Human saliva, a seemingly simple aqueous fluid, is, in fact, an extraordinarily complex biocolloid that is not fully understood, despite many decades of study. In the last few decades, colloid scientists have attempted designing model (i.e. ‘saliva mimicking fluid’) salivary formulations to understand saliva-food colloid interactions in an in vitro set up and its contribution on microstructural aspects, lubrication properties and sensory perception. We present the first review published in  Advances in Colloid and Interface Science 27 Article No. 102034 on the the current state of knowledge on bulk and interfacial properties of model saliva in comparison to real human saliva and highlight how far such model salivary formulations can match the properties of real human saliva. Real human saliva has an extremely complex architecture with multiple proteins and consequently specialized properties, understanding of which is far from complete. Hence, designing one standardized formulation of real human saliva is not straightforward. Indeed, model saliva and real human saliva show similarities in food colloid-saliva interaction outcomes when the model saliva emulates the biochemical composition (e.g. ions, negatively charged commercially available mucin) and the electrostatic charge, to a certain extent. Such understanding has helped to decipher the physico-chemical mechanisms behind sensory perceptions. However, considering the growing research interests on oral lubrication, model saliva studied mainly using less expensive and crude pig gastric mucin (PGM) is particularly problematic in replicating the lubrication and adsorption properties of saliva. Based on surface adsorption and lubrication studies from a wide pool of studies, we recommend that bovine submaxillary mucin (BSM) as the most optimal choice for the commercially available mucin source for model saliva preparation in terms of lubrication properties. Despite that mucin is recognized as the chief contributor to the lubricating properties of real saliva, it is evident that aqueous solution of mucin alone cannot fully represent various physicochemical and biophysical properties of saliva. Systematic studies on designing mucin-multilayers with targeted tribological properties have to be investigated in future, particularly with respect to examining its potential to replicate human salivary pellicle. Tribological measurements in the presence of mucins and mucin-polycationic additive systems (multilayers) in comparison to ex vivo human salivary conditioning films are needed in first place to warrant its use in food tribology experiments. To read this comprehensive review paper, please click in the open access link:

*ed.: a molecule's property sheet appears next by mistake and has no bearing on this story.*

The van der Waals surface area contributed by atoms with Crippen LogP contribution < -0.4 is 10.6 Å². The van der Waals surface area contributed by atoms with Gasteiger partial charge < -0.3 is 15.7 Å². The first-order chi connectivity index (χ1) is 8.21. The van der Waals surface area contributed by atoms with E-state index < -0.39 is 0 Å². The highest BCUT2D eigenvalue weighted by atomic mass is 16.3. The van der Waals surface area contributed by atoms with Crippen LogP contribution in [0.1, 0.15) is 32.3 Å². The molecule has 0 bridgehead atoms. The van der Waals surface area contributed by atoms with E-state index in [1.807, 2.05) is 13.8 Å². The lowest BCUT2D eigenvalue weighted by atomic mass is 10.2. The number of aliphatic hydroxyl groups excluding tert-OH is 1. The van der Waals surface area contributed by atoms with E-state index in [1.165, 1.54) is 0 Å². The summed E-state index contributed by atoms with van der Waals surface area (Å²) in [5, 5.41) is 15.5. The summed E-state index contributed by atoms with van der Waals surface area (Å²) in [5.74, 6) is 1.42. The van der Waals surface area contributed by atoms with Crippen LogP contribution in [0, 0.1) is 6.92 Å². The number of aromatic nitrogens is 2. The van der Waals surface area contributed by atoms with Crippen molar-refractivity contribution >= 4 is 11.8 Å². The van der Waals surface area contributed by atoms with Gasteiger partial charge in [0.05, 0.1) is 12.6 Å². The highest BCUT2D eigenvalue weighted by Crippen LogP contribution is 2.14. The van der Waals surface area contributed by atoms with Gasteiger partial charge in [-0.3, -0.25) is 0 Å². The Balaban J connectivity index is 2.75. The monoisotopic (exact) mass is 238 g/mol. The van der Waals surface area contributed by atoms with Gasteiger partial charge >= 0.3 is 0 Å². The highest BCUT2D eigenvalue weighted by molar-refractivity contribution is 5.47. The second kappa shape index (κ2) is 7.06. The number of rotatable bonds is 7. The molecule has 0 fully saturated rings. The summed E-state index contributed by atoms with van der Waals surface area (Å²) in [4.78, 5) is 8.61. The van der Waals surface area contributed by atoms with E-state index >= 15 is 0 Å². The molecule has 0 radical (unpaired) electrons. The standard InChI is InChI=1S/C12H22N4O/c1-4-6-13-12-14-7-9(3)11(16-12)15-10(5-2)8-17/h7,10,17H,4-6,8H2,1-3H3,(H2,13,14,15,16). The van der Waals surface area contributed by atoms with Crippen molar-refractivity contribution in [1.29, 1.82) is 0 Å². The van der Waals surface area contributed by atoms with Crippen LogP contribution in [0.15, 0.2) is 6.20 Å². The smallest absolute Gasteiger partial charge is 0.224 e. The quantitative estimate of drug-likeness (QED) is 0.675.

A Systematic Review on ‘Oral Tribology-Sensory Relationship’ published in Current Opinion in Food Science

Oral tribology is rapidly entering into the food scientists’ toolbox because of its promises to predict surface-related mouthfeel perception. We present the first systematic review published in  Current Opinion in Colloid Food Science 27 Pages 64-73 on the relationships between instrumental tribology measurements and sensory perception. In recent years, an impressive suite of commercially available and bespoke tribometers have surfaced to quantify the friction in presence of model and real food systems that allow the plotting of Stribeck curve. We discussed the advantages and disadvantages of these tribometers that are currently used across various food material science laboratories. It is exciting times that food scientists have already moved on from using steel-steel to steel-elastomers (such as polydemthylsiloxane (PDMS)) or PDMS–PDMS surfaces to mimic tongue-palate contacts, which have enabled developing empirical relationships with some sensory attributes that are either fat-related or non-fat related. We narrowed down the recent studies involving model and real food systems from 2016 onwards from 4857 to only 16 articles that found correlations between friction coefficients (μ) and specific sensory attributes, such as ‘smoothness’, ‘slipperiness’, ‘pastiness’. However, considering lubrication is a system property and not an intrinsic material property of the lubricant, generalizability of such relationship can be questioned. It is highly likely that such existing relationship is only valid within the remits of those specific experimental conditions, and such tribology–sensory relationship might not hold well with other equipment or experimental conditions. Hence, it is crucial to build mechanistic hypotheses before trying to examine tribology–sensory relationships. Finally, to marry oral tribology to sensory, we have listed challenges and opportunities on the road to identify generalized relationships between instrument and sensory perception. To read the full paper, please click in the open access link: